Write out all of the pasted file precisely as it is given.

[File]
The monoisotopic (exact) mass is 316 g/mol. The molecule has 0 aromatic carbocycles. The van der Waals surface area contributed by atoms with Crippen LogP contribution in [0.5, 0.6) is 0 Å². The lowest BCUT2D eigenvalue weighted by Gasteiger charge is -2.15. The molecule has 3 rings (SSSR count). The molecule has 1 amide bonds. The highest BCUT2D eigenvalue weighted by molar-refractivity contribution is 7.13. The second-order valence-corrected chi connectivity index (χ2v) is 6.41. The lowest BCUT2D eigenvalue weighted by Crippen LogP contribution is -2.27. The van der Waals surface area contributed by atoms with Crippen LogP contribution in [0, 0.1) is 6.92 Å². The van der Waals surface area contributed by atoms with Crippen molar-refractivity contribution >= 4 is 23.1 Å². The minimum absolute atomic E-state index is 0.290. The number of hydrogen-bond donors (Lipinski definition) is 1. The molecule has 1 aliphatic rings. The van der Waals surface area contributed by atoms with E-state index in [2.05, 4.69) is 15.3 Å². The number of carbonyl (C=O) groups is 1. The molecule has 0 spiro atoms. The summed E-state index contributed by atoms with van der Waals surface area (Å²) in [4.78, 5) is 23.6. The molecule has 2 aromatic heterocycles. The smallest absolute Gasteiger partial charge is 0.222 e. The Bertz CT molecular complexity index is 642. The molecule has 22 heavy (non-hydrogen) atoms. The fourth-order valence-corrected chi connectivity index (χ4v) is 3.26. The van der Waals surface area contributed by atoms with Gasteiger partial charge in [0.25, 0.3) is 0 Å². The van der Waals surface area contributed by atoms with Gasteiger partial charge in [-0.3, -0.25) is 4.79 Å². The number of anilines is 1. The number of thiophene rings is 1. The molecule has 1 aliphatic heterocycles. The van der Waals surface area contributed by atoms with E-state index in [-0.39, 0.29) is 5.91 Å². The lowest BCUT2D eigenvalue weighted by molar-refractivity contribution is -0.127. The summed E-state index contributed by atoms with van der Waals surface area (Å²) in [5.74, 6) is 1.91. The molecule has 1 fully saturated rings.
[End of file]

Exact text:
The monoisotopic (exact) mass is 316 g/mol. The molecule has 0 aromatic carbocycles. The van der Waals surface area contributed by atoms with Crippen LogP contribution in [0.5, 0.6) is 0 Å². The lowest BCUT2D eigenvalue weighted by Gasteiger charge is -2.15. The molecule has 3 rings (SSSR count). The molecule has 1 amide bonds. The highest BCUT2D eigenvalue weighted by molar-refractivity contribution is 7.13. The second-order valence-corrected chi connectivity index (χ2v) is 6.41. The lowest BCUT2D eigenvalue weighted by Crippen LogP contribution is -2.27. The van der Waals surface area contributed by atoms with Crippen LogP contribution in [0, 0.1) is 6.92 Å². The van der Waals surface area contributed by atoms with Crippen molar-refractivity contribution >= 4 is 23.1 Å². The minimum absolute atomic E-state index is 0.290. The number of hydrogen-bond donors (Lipinski definition) is 1. The molecule has 1 aliphatic rings. The van der Waals surface area contributed by atoms with E-state index in [2.05, 4.69) is 15.3 Å². The number of carbonyl (C=O) groups is 1. The molecule has 0 spiro atoms. The summed E-state index contributed by atoms with van der Waals surface area (Å²) in [4.78, 5) is 23.6. The molecule has 2 aromatic heterocycles. The smallest absolute Gasteiger partial charge is 0.222 e. The Bertz CT molecular complexity index is 642. The molecule has 22 heavy (non-hydrogen) atoms. The fourth-order valence-corrected chi connectivity index (χ4v) is 3.26. The van der Waals surface area contributed by atoms with Gasteiger partial charge in [0.25, 0.3) is 0 Å². The van der Waals surface area contributed by atoms with Gasteiger partial charge in [-0.3, -0.25) is 4.79 Å². The number of anilines is 1. The number of thiophene rings is 1. The molecule has 1 aliphatic heterocycles. The van der Waals surface area contributed by atoms with E-state index in [-0.39, 0.29) is 5.91 Å². The lowest BCUT2D eigenvalue weighted by molar-refractivity contribution is -0.127. The summed E-state index contributed by atoms with van der Waals surface area (Å²) in [5.74, 6) is 1.91. The molecule has 1 fully saturated rings.